I grew up in a house full of one person's out of control rage and anger so I am very, very leery of anyone who expresses this type of behaviour.
I learned in therapy that it is a major sign of depression and I truly believe that. Undealt-with emotion.
I am hardly ever angry, can't think of the last time except when driving.
One thing I would like to do is clean up my mouth. Potty mouth (another sign of repressed rage, oh dear!)
good on you Nick for taking Granny's advice to heart - was she your dad's mum?
XO
WWW

heartinsanfrancisco said...

My father, too, was an injustice collector and by trade, a criminal trial lawyer who came home every night and reenacted his day in court for my mother, reproducing his rage and indignation. I always especially irked him, which was very hard for me. Not surprisingly, he died rather young of a heart attack. To this day, angry people scare me.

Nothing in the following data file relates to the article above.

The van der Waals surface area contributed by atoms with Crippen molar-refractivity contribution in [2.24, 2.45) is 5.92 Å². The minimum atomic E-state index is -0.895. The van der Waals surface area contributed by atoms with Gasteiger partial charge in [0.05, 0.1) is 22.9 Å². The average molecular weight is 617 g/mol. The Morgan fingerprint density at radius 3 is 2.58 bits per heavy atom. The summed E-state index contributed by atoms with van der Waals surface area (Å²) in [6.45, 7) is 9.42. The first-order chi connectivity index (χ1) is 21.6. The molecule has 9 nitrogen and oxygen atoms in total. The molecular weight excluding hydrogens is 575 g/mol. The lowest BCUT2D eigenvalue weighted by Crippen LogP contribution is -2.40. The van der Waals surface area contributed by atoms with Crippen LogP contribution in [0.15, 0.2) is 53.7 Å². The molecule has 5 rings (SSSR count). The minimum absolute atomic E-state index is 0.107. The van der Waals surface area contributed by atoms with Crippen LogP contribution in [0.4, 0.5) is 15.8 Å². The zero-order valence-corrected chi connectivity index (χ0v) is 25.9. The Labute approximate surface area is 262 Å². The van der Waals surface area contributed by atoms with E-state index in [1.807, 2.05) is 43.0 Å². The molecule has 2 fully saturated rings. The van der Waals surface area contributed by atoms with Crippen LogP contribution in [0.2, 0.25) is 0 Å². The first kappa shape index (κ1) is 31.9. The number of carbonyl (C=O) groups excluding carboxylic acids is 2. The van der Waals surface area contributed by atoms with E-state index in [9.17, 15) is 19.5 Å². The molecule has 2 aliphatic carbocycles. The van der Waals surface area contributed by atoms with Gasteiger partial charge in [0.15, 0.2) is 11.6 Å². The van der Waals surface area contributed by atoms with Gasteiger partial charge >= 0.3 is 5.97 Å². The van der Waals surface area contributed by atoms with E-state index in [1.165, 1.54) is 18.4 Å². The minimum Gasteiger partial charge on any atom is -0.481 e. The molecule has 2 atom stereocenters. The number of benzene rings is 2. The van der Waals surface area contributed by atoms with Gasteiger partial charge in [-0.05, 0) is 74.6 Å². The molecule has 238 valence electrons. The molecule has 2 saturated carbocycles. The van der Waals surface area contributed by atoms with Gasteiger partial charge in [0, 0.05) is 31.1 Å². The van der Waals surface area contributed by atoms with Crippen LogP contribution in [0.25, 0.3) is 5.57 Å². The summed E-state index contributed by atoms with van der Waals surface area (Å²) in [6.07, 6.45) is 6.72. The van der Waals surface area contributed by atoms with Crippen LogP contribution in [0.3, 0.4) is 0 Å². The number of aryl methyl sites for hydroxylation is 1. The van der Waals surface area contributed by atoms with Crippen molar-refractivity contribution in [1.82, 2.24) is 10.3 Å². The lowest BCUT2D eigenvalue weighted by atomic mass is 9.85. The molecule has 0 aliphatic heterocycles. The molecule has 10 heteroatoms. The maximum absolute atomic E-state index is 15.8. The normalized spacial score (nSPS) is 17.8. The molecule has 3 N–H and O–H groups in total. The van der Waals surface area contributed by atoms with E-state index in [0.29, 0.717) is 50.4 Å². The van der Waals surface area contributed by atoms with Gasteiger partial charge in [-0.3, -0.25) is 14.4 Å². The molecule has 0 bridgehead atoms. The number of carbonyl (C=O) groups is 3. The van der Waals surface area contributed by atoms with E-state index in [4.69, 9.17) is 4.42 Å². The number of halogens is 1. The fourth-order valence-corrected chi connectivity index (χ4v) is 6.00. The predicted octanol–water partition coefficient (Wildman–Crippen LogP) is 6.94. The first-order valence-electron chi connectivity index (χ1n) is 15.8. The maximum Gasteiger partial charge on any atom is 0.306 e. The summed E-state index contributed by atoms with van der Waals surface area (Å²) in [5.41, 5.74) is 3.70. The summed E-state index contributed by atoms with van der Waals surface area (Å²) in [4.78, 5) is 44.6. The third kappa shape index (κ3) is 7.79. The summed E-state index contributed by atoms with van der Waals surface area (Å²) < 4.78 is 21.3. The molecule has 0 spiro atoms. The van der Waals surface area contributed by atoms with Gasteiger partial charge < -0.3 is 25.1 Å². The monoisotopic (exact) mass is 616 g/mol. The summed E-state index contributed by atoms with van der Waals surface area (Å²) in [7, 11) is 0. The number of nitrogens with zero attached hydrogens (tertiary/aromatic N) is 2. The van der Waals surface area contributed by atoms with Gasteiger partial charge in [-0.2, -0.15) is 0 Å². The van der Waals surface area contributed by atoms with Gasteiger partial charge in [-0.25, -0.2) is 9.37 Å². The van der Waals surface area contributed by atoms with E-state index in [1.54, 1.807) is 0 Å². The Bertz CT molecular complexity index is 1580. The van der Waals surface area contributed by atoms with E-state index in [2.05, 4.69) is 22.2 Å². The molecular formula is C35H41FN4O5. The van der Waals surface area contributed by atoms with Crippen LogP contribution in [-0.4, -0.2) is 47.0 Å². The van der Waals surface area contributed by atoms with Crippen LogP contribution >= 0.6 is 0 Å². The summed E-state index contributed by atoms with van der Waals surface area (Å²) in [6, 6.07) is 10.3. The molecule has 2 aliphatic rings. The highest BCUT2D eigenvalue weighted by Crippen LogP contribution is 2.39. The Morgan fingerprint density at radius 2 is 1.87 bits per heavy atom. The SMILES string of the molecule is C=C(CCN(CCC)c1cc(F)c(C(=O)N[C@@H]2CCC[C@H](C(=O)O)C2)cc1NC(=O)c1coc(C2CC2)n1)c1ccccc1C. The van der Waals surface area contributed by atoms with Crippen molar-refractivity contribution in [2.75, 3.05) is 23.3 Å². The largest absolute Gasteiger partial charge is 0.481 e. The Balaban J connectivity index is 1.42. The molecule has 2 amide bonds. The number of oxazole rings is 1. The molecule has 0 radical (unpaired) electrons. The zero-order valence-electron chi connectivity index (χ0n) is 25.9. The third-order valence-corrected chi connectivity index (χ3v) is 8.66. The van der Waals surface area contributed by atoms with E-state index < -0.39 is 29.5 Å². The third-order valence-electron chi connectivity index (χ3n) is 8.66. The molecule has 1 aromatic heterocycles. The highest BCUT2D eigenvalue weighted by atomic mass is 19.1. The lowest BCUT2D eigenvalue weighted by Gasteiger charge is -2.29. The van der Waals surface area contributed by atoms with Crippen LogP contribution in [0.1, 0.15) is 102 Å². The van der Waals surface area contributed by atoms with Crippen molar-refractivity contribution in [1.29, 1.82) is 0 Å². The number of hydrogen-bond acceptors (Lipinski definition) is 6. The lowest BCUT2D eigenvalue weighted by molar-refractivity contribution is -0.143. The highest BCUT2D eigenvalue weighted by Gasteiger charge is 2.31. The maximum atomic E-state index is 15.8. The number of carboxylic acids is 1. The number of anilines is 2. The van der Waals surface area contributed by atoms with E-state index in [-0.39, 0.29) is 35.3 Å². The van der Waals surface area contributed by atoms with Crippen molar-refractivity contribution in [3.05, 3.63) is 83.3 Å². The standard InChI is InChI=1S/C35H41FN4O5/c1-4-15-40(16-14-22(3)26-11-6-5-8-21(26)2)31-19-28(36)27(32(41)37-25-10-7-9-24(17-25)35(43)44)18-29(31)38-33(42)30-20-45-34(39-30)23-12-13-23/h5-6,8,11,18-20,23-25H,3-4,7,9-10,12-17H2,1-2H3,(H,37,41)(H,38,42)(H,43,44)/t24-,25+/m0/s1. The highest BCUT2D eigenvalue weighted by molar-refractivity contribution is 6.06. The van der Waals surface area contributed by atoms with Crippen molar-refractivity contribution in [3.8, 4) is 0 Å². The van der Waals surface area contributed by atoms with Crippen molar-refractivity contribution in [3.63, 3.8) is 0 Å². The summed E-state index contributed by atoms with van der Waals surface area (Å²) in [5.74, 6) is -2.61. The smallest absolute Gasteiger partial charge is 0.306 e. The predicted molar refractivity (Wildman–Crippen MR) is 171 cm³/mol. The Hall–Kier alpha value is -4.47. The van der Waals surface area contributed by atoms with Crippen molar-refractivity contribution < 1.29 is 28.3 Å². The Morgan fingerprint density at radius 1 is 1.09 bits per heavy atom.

Nick said...

Kylie - Good point, how to scotch anger but at the same time get people's respect. Getting angry with kids, who may find it terrifying, is definitely to be avoided. Sorry about your husband, that doesn't sound good at all.

Secret Agent - True, anger can be a useful pointer to some other problem you're not dealing with. And yes, letting go of things that just aren't worth the anger is important.

Nick said...

www - I think you're right that it can be a sign of depression and general unhappiness. And it's a very defensive thing, keeping people away from any true intimacy and self-revelation.

No, she was my mum's mum.

Heart - Oh dear, another angry male. It is rather typical, isn't it? I think anger scares most people, it just shuts out any tenderness and compassion.

Val said...

Nick - I'm sorry you had to grow up in that sort of environment where you had to be on your emotional toes all the time.

Nick said...

Val - Thanks. It was very upsetting, but at least I got away from it eventually.